MassDOT-South-Station-2
This artist’s rendering shows the 7 new tracks and expanded waiting area planned for Boston South Station.
MassDOT
BOSTON — Plans to expand Boston South Station will move ahead, thanks to a $32.5 million federal high speed grant awarded to Massachusetts, state officials announced Monday. The proposal is one of several rail projects in New England that will receive more than $160 million of funding in the second wave of federal high speed grants.

The grant for Boston South Station will fund design work and environmental permitting that will expand the station area into an adjacent post office building, reconfigure three critical track interlockings, and build seven new station tracks to enlarge South Station’s capacity from 13 to 20 tracks.

“This is a big deal for South Boston and a big step forward towards making Massachusetts the nation’s leader in high speed rail,” said Sen. John Kerry.

The extra space is needed for planned increases in Massachusetts Bay Transportation Authority commuter rail service as well as increases in Amtrak service. Boston South Station is the northern anchor of Amtrak’s Northeast Corridor, serving high speed Acela Express trains to Washington, D.C., Northeast Regional trains to Richmond, Newport News, and Lynchburg, Va., and the long-distance Lake Shore Limited to Chicago. The project has received strong support from Amtrak and the U.S. Postal Service.

Among other grants in the region, the Connecticut Department of Transportation was awarded $120 million to continue double-tracking Amtrak’s New Haven-Hartford-Springfield, Mass., line. The additional capacity could enable new commuter service on the line, as well as restore Amtrak intercity service on the “Inland Route” between Boston and New York via Springfield.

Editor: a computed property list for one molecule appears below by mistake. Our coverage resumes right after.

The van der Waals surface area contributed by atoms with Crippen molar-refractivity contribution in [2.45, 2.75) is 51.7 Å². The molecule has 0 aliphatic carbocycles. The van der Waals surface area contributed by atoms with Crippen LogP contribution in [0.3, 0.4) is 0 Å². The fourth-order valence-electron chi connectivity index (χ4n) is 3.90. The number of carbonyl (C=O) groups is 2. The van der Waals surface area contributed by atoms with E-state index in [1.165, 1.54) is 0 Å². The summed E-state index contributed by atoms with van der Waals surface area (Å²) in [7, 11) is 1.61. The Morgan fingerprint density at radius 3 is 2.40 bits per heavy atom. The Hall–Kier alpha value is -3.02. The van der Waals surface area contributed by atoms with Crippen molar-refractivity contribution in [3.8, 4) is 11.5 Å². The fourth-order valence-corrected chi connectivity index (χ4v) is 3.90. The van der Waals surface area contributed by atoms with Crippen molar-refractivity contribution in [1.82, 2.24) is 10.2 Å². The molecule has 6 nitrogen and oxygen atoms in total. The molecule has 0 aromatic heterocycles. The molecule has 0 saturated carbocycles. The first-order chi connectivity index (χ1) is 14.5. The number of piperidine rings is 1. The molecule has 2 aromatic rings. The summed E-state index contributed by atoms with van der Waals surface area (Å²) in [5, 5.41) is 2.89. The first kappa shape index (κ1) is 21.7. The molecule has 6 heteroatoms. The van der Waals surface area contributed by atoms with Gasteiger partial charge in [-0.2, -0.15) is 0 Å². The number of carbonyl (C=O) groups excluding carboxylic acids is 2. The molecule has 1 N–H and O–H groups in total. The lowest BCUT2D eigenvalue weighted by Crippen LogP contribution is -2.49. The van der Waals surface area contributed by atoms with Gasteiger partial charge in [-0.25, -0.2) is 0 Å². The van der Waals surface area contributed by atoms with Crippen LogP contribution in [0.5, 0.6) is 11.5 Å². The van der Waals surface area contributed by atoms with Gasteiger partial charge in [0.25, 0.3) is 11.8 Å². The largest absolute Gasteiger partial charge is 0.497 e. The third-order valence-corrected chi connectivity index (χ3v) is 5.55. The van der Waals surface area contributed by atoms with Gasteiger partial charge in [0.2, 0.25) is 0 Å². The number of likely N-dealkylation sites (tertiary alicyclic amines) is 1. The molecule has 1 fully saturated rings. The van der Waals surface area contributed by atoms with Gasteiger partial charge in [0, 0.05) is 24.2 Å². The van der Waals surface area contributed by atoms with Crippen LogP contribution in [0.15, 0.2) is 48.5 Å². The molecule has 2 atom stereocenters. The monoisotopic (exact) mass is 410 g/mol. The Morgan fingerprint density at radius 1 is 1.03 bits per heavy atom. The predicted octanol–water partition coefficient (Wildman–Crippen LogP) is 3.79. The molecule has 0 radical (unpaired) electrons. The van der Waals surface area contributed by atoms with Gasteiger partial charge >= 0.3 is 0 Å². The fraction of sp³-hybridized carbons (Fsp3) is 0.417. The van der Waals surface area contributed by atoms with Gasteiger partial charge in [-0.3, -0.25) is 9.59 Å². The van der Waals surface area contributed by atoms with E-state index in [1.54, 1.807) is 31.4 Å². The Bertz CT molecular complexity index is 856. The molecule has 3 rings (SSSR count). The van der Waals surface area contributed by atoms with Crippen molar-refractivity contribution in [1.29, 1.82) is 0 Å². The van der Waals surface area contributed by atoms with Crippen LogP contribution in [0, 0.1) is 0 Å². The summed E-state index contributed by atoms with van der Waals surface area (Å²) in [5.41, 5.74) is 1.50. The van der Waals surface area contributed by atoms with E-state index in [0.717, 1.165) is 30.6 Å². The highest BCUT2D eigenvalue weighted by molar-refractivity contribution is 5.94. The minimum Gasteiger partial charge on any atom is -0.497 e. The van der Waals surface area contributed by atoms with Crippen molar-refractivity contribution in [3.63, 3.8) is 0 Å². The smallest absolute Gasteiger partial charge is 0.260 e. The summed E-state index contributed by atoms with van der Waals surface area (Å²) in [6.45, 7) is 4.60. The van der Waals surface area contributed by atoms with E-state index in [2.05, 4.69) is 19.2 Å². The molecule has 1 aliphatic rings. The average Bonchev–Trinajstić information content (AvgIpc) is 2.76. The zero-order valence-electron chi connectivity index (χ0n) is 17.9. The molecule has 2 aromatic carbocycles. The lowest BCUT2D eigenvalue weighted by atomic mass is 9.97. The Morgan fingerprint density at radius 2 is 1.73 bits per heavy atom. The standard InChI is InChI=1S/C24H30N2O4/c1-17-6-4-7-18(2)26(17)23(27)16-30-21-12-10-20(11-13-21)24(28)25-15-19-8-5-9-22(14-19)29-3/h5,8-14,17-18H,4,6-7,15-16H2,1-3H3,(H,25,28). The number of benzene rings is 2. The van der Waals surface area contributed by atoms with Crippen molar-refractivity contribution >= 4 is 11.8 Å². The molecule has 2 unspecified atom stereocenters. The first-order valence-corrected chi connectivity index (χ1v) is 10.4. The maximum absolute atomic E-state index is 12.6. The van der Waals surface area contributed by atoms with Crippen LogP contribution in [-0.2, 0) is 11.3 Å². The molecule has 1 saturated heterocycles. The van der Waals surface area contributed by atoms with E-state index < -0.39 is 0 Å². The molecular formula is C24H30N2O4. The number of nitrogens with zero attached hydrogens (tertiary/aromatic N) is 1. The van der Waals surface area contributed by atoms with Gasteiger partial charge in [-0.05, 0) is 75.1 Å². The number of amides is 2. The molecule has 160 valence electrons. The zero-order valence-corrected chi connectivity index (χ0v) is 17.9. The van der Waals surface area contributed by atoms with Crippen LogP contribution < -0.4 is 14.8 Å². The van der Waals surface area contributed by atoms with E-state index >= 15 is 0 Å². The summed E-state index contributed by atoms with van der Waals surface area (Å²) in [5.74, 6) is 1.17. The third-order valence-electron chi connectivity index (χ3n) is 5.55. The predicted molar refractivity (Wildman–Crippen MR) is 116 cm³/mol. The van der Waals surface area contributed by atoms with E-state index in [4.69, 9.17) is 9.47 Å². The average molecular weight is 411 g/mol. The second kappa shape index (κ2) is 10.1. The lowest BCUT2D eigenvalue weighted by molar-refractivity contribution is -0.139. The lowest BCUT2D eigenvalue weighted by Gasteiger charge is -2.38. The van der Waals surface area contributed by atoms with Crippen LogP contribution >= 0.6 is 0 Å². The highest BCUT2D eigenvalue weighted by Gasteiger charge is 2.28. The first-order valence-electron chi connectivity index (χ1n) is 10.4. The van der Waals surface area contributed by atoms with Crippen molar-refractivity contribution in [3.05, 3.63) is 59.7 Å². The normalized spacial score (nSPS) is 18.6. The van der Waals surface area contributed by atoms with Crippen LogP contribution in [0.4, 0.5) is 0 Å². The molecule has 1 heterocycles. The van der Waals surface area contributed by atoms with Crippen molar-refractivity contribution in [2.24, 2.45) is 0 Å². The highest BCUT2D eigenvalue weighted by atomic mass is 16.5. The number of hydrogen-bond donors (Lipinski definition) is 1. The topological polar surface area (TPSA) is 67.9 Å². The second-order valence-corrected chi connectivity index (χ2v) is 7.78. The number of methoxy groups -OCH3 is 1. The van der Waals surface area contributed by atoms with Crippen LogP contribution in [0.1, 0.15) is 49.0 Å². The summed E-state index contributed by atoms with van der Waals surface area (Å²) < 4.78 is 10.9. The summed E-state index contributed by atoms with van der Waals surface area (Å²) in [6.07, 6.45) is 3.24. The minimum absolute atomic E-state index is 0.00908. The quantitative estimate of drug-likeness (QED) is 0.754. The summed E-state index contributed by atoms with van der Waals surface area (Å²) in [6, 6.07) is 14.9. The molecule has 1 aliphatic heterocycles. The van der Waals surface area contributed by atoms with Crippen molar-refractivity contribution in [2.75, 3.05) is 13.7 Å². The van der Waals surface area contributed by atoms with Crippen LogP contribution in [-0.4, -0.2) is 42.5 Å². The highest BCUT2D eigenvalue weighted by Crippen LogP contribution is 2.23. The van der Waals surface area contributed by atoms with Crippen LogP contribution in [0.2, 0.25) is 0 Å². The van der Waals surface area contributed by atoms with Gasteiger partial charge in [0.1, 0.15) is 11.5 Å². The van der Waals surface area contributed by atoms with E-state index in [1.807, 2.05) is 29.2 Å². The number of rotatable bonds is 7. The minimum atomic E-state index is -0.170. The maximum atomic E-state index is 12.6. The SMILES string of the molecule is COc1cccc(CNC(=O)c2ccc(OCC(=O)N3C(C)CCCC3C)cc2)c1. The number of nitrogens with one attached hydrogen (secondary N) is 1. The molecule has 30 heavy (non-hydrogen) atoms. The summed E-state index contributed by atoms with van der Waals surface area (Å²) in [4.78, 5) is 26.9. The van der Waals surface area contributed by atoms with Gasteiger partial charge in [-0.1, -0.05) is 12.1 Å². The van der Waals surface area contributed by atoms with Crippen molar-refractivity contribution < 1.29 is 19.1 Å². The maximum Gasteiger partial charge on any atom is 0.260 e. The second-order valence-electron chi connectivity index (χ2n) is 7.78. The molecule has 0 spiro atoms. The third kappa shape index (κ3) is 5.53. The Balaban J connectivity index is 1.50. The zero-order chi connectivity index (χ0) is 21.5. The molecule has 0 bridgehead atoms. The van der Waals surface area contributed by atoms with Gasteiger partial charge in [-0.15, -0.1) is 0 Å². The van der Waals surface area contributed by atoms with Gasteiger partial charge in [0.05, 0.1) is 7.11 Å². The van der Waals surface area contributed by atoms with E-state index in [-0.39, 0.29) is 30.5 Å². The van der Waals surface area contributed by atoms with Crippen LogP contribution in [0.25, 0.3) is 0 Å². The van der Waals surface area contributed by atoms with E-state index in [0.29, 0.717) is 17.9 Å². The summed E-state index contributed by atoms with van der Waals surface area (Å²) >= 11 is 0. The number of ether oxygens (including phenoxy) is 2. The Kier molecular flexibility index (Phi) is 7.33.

New Hampshire received a planning grant of $2.2 million to study adding passenger trains on a 73-mile line between Boston and Concord, N.H., while Maine and the Northern New England Passenger Rail Authority were awarded a $600,000 planning grant to study improvements to Amtrak’s Downeaster service.

In addition, states in the Northeast Corridor from Maine to Virginia will share a $10 million planning grant to study how high speed rail can help improve the region’s transportation network, curb auto and aviation congestion, and promote economic development.

Massachusetts was awarded $70 million in the first round of high speed rail funding, announced in January 2010, to reroute Amtrak’s New York-St. Albans Vermonter onto a direct Pan Am Railways line running north of Springfield, Mass., with new stops in the towns of Northampton and Greenfield. The train’s current routing via CSX and New England Central requires making a reverse move at Palmer, Mass. A total of $160 million in Round 1 high speed funding was awarded to Vermont, Massachusetts, and Connecticut to improve rail service on the Vermonter’s route between New Haven, Springfield, and St. Albans. In addition, Maine was awarded $35 million to extend the Downeaster from Portland to Brunswick, Maine. The projects support an agreement signed in 2009 by all the governors of New England to double passenger rail ridership in the Northeast by 2030.

“Governor Deval Patrick deserves credit for his strong advocacy on behalf of this grant application. He personally called U.S. DOT Secretary LaHood to discuss the benefits of South Station’s expansion,” said MassDOT Transportation Secretary Jeffrey Mullan. “This round of funding is a great validation.”